Food & Drink | TOKYO FOOD FILE

Signature: New chef leads with bold opening gambit

by Robbie Swinnerton

Contributing Writer

It always feels special taking the elevator up to the Mandarin Oriental, Tokyo, and even more so as you disembark on the 37th floor. That opulent bar; that view across the city, with Mount Fuji on the horizon; that sense of having left behind the mundane, quotidian world far below.

Now there’s another reason to make that ride. Signature, the hotel’s flagship French restaurant, is undergoing a radical makeover. Not that you’ll notice immediately; the dining room remains untouched. What’s changed is on your plate: Signature has a new, young chef and he’s shaking up the menu.

Luke Armstrong is still in his early 30s, but he’s already packed a lot into his career as a cook. He arrived in Tokyo late last year from Bacchanalia in Singapore, where his accomplished modern French cuisine won a Michelin star within six months of his becoming head chef.

Young face, experienced hands: Still in his early 30s, Luke Armstrong has become the new head chef of Signature after stints at several one-, two- and three-Michelin-starred restaurants around the world. | COURTESY OF SIGNATURE
Young face, experienced hands: Still in his early 30s, Luke Armstrong has become the new head chef of Signature after stints at several one-, two- and three-Michelin-starred restaurants around the world. | COURTESY OF SIGNATURE

Before that he was in London, working at Pied a Terre (one star) and The Ledbury (two stars), and later at Oud Sluis (three stars) in the Netherlands. That pedigree is obvious from the outset in the finesse he brings to his cooking. Equally on display is his enthusiasm for seafood, which was nurtured from a young age growing up on the ocean in Perth, Western Australia.

“My passion is wild food,” Armstrong declares. “I’m not so into foraging, but I love game. And I’m passionate about sourcing wild fish direct from the various ports as they come into season.”

At dinner recently, the meal opens with a creamy-dreamy, light-as-foam mousseline of bafun uni sea urchin and Champagne, seasoned with sea water and adorned with Kristal caviar. As a second appetizer, he sends out fruit tomato topped with elegant dabs of elderflower cream, emulsion of mizuna (Japanese mustard greens) and a small spoonful of citrus gelee, all bathed in a gazpacho broth.

It’s a great opening gambit, but immediately eclipsed by the course that follows. A fillet of kinmedai (splendid alfonsino), the skin beautifully crisped, paired with aori-ika squid, sauteed leek and another small spoonful of caviar. It looks simple on the plate, but it tastes outstanding.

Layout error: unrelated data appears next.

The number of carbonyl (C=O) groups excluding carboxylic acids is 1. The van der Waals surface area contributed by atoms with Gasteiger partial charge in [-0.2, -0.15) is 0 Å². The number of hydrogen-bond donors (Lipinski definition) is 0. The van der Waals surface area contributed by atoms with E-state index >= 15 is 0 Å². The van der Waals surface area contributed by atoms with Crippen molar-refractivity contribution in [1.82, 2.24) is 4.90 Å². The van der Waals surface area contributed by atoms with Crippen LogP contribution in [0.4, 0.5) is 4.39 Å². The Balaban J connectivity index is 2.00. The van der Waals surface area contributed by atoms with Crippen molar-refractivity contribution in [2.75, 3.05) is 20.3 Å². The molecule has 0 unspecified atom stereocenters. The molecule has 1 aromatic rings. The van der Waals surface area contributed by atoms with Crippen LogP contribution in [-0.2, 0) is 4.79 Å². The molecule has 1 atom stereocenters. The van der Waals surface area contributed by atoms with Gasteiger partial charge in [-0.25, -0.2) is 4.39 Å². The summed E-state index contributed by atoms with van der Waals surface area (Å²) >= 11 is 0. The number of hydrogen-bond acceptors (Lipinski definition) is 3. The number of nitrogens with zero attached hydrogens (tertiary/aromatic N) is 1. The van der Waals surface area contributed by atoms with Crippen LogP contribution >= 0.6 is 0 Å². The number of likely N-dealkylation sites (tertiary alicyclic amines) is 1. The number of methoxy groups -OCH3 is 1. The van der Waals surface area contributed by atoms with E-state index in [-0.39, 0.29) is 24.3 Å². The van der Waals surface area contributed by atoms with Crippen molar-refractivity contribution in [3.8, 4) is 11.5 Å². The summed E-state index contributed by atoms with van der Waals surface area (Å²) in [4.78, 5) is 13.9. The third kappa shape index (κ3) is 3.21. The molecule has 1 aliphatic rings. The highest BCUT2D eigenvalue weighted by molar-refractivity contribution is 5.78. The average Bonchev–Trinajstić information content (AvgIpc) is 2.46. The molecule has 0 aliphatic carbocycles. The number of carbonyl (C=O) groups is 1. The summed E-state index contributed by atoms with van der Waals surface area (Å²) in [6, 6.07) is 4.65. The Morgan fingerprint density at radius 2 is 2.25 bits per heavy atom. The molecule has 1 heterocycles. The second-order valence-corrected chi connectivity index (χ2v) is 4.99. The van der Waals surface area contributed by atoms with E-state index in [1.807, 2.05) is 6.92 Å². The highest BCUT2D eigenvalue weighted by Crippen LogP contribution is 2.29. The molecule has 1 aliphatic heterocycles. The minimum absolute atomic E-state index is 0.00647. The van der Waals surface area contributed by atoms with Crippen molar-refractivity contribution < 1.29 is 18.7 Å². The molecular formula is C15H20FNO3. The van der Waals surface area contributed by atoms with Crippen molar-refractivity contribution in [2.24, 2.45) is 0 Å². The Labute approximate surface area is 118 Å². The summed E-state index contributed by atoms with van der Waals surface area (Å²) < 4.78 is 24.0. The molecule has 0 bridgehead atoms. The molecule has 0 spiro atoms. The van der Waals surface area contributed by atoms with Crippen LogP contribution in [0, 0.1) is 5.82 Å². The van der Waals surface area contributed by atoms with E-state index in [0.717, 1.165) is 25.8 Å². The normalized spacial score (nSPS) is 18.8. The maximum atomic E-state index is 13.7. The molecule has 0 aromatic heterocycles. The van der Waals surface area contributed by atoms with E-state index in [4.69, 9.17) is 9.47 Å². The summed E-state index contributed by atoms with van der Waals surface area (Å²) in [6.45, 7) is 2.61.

Nothing fishy about this flavor: Armstong dry-ages his fish for three to four days before cooking it at high heat, as with this fillet of amadai (tilefish) sourced from Yamaguchi Prefecture. | COURTESY OF SIGNATURE
Nothing fishy about this flavor: Armstong dry-ages his fish for three to four days before cooking it at high heat, as with this fillet of amadai (tilefish) sourced from Yamaguchi Prefecture. | COURTESY OF SIGNATURE

How does Armstrong get that firmness of texture and concentration of flavor? His secret is to dry-age the fish at 1 degree Celsius, usually for three or four days, and then to cook it fast, a mere half minute or so over high heat. After a decade or more of being subjected to flabby sous vide fish, the intensity of taste and texture comes as a revelation.

Ditto with the beef dish that follows. It’s a roasted fillet of A5 wagyu from Hokkaido, which he prepares in a similar way to the kinmedai, although it is dry-aged for considerably longer. On this occasion, he pairs it with a fricassee of mountain vegetables with a Madeira sauce.

And here lies the other key facet of Armstrong’s cooking: his sauces. He changes them daily, making fish consommes fresh each morning, then reducing his meat sauces for dinner during the afternoon. It’s laborious work, especially in a restaurant with 70 seats — compared to just 28 at his last post in Singapore — but one he takes pride in.

He is also very hands-on when it comes to the wines, working closely with Signature’s new head sommelier. Before, the cellar was heavily weighted toward French vintages. These days you’re likely to find your dishes paired with English sparkling wine, Aussie chardonnay, even Georgian amphora wines, not just the classic Burgundies and clarets.

It has taken Armstrong six months to get the menu the way he wants it, and his kitchen crew up to speed. And now, finally, he’s made his official debut. Hopefully this is just the first step, though: Signature’s decor is still rooted in the past, and will need a major facelift to keep in step with its new cuisine.

Meanwhile, Armstrong says he’s only just getting going: “I get out of bed in the morning for cooking. I love it. I’m obsessed by it. Right now, my work is about having a full restaurant, getting to know the people, our clientele. But my ambition is to have three Michelin stars one day, and to be on The World’s 50 Best list.”

Don’t bet against it.

Lunch from ¥5,900; dinner from ¥15,900; English menu; English spoken

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